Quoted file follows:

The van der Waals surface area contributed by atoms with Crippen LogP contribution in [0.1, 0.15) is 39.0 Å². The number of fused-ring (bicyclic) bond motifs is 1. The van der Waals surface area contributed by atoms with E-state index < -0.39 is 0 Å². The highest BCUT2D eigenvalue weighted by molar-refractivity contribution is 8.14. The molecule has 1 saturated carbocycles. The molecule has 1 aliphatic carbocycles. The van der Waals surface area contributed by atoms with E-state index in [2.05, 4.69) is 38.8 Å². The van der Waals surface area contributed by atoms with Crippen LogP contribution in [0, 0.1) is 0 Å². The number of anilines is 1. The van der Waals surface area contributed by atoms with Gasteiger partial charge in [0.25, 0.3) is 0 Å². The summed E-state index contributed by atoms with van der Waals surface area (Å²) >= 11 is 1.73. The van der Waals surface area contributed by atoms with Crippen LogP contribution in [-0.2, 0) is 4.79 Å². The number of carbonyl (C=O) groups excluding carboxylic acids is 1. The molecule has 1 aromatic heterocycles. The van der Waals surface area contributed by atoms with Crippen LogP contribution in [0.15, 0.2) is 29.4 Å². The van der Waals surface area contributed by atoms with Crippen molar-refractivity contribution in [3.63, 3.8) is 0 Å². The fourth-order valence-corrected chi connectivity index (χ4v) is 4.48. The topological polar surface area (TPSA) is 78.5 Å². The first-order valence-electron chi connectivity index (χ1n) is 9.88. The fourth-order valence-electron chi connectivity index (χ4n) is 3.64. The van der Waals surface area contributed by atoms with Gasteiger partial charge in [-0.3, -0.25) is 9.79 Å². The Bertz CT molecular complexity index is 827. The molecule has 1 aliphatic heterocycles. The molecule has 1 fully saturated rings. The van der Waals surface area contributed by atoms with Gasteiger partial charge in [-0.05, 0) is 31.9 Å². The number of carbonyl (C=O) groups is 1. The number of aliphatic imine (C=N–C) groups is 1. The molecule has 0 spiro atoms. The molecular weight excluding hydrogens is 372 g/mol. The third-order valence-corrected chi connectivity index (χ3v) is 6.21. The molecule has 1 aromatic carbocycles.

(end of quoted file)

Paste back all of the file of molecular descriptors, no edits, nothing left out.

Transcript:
The van der Waals surface area contributed by atoms with Crippen LogP contribution in [0.1, 0.15) is 39.0 Å². The number of fused-ring (bicyclic) bond motifs is 1. The van der Waals surface area contributed by atoms with E-state index < -0.39 is 0 Å². The highest BCUT2D eigenvalue weighted by molar-refractivity contribution is 8.14. The molecule has 1 saturated carbocycles. The molecule has 1 aliphatic carbocycles. The van der Waals surface area contributed by atoms with E-state index in [2.05, 4.69) is 38.8 Å². The van der Waals surface area contributed by atoms with Crippen LogP contribution in [0, 0.1) is 0 Å². The number of anilines is 1. The van der Waals surface area contributed by atoms with Gasteiger partial charge in [0.25, 0.3) is 0 Å². The summed E-state index contributed by atoms with van der Waals surface area (Å²) >= 11 is 1.73. The van der Waals surface area contributed by atoms with Crippen LogP contribution in [-0.2, 0) is 4.79 Å². The number of carbonyl (C=O) groups excluding carboxylic acids is 1. The molecule has 1 aromatic heterocycles. The van der Waals surface area contributed by atoms with Crippen LogP contribution in [0.15, 0.2) is 29.4 Å². The van der Waals surface area contributed by atoms with Crippen molar-refractivity contribution in [3.63, 3.8) is 0 Å². The fourth-order valence-corrected chi connectivity index (χ4v) is 4.48. The topological polar surface area (TPSA) is 78.5 Å². The first-order valence-electron chi connectivity index (χ1n) is 9.88. The fourth-order valence-electron chi connectivity index (χ4n) is 3.64. The van der Waals surface area contributed by atoms with Gasteiger partial charge in [-0.3, -0.25) is 9.79 Å². The Bertz CT molecular complexity index is 827. The molecule has 1 aliphatic heterocycles. The molecule has 1 fully saturated rings. The van der Waals surface area contributed by atoms with Gasteiger partial charge in [-0.05, 0) is 31.9 Å². The number of carbonyl (C=O) groups is 1. The number of aliphatic imine (C=N–C) groups is 1. The molecule has 0 spiro atoms. The molecular weight excluding hydrogens is 372 g/mol. The third-order valence-corrected chi connectivity index (χ3v) is 6.21. The molecule has 1 aromatic carbocycles.